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Post-Delhi Poll Sweep, AAP's Governance Model May Gain More Acceptance among Other State Govts

For the BJP, the message from the election is clear — hate polity and divisive agenda cannot will not help beyond a certain point and the party has to perform eventually.

Mohd Naushad Khan |

Updated:February 12, 2020, 11:17 PM IST
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Post-Delhi Poll Sweep, AAP's Governance Model May Gain More Acceptance among Other State Govts
AAP chief Arvind Kejriwal addresses the crowd at the party office in New Delhi on Tuesday. (Twitter/AAP)

In the national capital’s bitterly fought electoral contest, the Arvind Kejriwal-led Aam Aadmi Party (AAP) managed to score a hat-trick by banking squarely on performance, development and governance. The citizens of Delhi have rejected the BJP’s campaign of hate and nationalist rhetoric.

All political parties would have to realise sooner rather than later that there can be no substitute for good governance. If the Delhi verdict becomes the benchmark for development politics, it would be the best thing to happen to the country and its democracy.

For the BJP, the message from the election is clear — hate polity and divisive agenda cannot will not help beyond a certain point and the party has to perform eventually. Mere political jargon and illusionary rhetoric will no longer entice the voter if it is not backed by performance on the ground.

From here onward, the BJP will have to execute the slogan of ‘Sabka Saath Sabka Vikas’ and ‘Sabka Vishwas’ on the ground in the truest sense.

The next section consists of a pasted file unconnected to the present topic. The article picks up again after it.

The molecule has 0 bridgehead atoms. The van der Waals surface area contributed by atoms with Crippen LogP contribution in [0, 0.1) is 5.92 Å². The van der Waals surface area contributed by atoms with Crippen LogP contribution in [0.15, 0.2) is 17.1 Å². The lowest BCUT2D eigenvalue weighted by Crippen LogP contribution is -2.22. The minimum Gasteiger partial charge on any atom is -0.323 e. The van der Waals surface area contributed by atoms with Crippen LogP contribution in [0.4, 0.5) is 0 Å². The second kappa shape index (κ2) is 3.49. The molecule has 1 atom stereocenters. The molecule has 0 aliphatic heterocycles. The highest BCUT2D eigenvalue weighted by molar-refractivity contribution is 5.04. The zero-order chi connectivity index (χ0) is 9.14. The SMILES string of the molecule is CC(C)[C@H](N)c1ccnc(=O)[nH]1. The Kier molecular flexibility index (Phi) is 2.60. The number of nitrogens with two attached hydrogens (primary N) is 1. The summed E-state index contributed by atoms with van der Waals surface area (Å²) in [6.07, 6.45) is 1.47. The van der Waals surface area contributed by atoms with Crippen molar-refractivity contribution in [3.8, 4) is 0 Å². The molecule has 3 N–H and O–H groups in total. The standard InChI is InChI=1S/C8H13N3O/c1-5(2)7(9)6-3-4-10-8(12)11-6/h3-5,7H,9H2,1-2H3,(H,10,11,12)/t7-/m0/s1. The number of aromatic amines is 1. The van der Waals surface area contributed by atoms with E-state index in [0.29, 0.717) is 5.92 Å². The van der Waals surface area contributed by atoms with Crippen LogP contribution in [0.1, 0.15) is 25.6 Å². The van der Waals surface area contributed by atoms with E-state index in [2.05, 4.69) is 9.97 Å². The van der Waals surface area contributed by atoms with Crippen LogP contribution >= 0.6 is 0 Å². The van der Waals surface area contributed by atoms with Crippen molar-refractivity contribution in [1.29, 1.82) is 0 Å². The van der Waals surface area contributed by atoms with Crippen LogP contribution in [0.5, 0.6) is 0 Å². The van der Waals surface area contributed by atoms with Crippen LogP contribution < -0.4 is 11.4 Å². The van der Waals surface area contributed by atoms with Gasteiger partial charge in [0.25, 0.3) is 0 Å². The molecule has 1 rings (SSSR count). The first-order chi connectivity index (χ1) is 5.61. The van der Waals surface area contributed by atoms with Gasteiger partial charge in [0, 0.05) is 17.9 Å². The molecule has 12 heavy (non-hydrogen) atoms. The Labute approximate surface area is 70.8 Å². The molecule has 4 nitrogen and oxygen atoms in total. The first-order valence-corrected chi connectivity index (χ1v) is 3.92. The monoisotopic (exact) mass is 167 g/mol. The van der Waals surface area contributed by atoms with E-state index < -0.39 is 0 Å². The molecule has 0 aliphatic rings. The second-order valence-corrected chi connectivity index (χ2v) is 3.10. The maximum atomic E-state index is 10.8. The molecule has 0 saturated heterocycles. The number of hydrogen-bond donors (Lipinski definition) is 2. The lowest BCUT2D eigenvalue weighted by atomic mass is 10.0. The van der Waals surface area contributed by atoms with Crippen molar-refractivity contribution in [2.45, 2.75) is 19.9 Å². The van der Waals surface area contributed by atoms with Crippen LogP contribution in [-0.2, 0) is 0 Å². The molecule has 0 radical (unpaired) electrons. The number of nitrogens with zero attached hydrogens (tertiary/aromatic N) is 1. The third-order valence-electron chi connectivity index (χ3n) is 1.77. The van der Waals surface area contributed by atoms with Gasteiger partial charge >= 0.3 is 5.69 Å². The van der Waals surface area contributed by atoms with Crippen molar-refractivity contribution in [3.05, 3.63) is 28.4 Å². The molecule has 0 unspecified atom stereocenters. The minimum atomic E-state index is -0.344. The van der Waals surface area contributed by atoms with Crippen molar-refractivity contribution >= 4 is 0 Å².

The people of Delhi have once again displayed their political maturity and voted for the governance model of AAP. They also voted against the worst kind of hate campaign ever witnessed in the political history of Delhi.

In contrast to the volatile and charged atmosphere built up during the run-up to the election, the AAP remained positive and focused. Kejriwal and his team managed to either evade or smartly downplay the BJP’s bitter political onslaught.

Noted social and human right activist John Dayal said, “It certainly is a local defeat for (Narendra) Modi-(Amit) Shah and their focus on the Islamophobic Shaheen Bagh political liturgy. Like other residents of the national capital, I understand why Kejriwal kept focusing on schools, electricity and health. Very little else is under his control. It is a part of his campaign strategy not to confront the duo on their core issue of religious nationalism. It shows the AAP’s reluctance to evolve an ideological appeal for itself.”

However, he said the trend of voting for AAP during the Assembly elections and for Modi in the parliamentary polls may not be a healthy one.

“In many constituencies, everyone seemed satisfied with the argument that they vote AAP for the Assembly and stick to Modi for the Lok Sabha elections. This is not healthy for the nation, even though it might seem very good for the people of the national capital,” he added.